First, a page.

From Heartbreak to TikTok Stardom: The LSU Tiger Girls’ Incredible Journey

If you’re active on TikTok, you’ve probably seen the video.

A group of dancers pose on stage in matching black and white uniforms. When the music starts and the women turn to the front, the crowd erupts in cheers. Their dancing is lively, energetic and confident – ​​and when the women freeze in formation at the end of their routine, the crowd goes wild.


2022 Louisiana State University Hip Hop Dance Team through
Travis Cahill to
Youtube

The event is the 2022 Universal Dance Association College Nationals, where dance teams from the nation’s top colleges competed for more … than 35 years. The song is Ciara’s hit “Like A Boy,” in which the pop star dreams of acting more like a man.

But most importantly, it’s the young women taking the stage – women who, a year ago, weren’t allowed to compete. It’s the LSU Tiger Girls, and their dance, which has since gained millions of views on TikTok, is more than just a routine, they say. It is their recovery.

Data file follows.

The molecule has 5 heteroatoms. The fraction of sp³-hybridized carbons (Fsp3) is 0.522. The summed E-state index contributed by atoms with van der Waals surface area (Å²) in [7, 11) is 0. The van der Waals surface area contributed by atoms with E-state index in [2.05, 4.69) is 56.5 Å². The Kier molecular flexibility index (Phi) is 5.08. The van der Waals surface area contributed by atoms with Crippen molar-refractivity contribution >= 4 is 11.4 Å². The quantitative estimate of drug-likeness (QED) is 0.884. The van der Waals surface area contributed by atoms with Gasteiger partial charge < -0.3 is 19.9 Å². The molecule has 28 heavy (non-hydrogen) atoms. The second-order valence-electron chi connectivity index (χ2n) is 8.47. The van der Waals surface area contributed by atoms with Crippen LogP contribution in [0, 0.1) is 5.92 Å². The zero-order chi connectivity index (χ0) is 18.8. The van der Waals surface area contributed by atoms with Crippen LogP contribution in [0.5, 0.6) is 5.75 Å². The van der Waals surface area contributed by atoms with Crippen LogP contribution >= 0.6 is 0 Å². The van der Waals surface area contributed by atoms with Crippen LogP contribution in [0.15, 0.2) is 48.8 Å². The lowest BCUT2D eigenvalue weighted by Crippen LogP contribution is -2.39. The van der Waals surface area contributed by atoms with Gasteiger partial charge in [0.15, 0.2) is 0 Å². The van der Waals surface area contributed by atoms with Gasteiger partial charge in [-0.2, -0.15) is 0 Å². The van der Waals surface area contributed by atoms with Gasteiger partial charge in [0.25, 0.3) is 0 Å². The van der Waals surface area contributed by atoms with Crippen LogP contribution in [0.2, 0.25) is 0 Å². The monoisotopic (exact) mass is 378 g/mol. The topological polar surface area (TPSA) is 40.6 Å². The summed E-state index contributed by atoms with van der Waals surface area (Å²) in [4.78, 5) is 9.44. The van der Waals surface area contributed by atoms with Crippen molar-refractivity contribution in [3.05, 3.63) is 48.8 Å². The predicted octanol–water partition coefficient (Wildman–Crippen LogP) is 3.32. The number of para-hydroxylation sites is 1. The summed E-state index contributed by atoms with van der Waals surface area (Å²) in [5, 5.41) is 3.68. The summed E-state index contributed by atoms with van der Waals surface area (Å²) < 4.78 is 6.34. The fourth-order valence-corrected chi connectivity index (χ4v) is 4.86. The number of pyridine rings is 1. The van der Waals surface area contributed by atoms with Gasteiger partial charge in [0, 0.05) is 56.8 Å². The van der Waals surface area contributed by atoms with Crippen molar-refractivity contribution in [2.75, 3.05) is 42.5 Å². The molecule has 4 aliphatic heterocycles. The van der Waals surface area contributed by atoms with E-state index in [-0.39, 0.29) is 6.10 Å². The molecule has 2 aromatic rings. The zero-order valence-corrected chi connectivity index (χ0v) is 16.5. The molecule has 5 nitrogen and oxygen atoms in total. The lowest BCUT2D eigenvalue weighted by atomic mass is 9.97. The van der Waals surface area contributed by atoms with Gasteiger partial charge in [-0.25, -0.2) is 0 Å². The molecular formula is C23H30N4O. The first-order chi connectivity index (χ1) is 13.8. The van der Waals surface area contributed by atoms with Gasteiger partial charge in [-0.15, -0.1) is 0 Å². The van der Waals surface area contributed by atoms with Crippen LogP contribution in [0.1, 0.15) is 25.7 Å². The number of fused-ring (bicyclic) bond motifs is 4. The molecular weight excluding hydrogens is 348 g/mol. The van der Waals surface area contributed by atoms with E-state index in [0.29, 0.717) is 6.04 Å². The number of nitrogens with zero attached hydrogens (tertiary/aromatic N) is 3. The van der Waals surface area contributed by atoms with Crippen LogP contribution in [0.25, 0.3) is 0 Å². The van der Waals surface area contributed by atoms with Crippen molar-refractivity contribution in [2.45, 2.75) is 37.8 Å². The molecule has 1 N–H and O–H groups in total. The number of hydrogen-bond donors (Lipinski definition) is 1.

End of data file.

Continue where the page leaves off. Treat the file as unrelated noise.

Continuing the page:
Hard work and heartache

Louisiana State University’s Tiger Girls dance team is one of the nation’s elite collegiate dance teams, with two national titles in 23 seasons.

Team members dance on the sidelines of most major sports, including SEC and NCAA basketball championships, but their goal is to compete nationally as dancers, said head coach Kandace Hale to CBS News. Even though dancing is not recognized as a sport by the NCAA, Hale said the Tiger Girls are required to adhere to student-athlete guidelines, including attending more than 10 hours of rehearsal each week and maintaining a Minimum average GPA.

So when the LSU Tiger Girls asked to attend the 2021 UDA College Nationals, as they do every year, Hale said they were surprised by the school’s response: They weren’t allowed to go.

Hale said she was told the team couldn’t attend the competition, which is usually held in Orlando, Florida, during a meeting in January 2021. She said the reason for the refusal keeps changing during several meetings: first COVID-19, then funding, then because no sports coach could be spared for his season. Hale said he was told NCAA-recognized sports “come first.”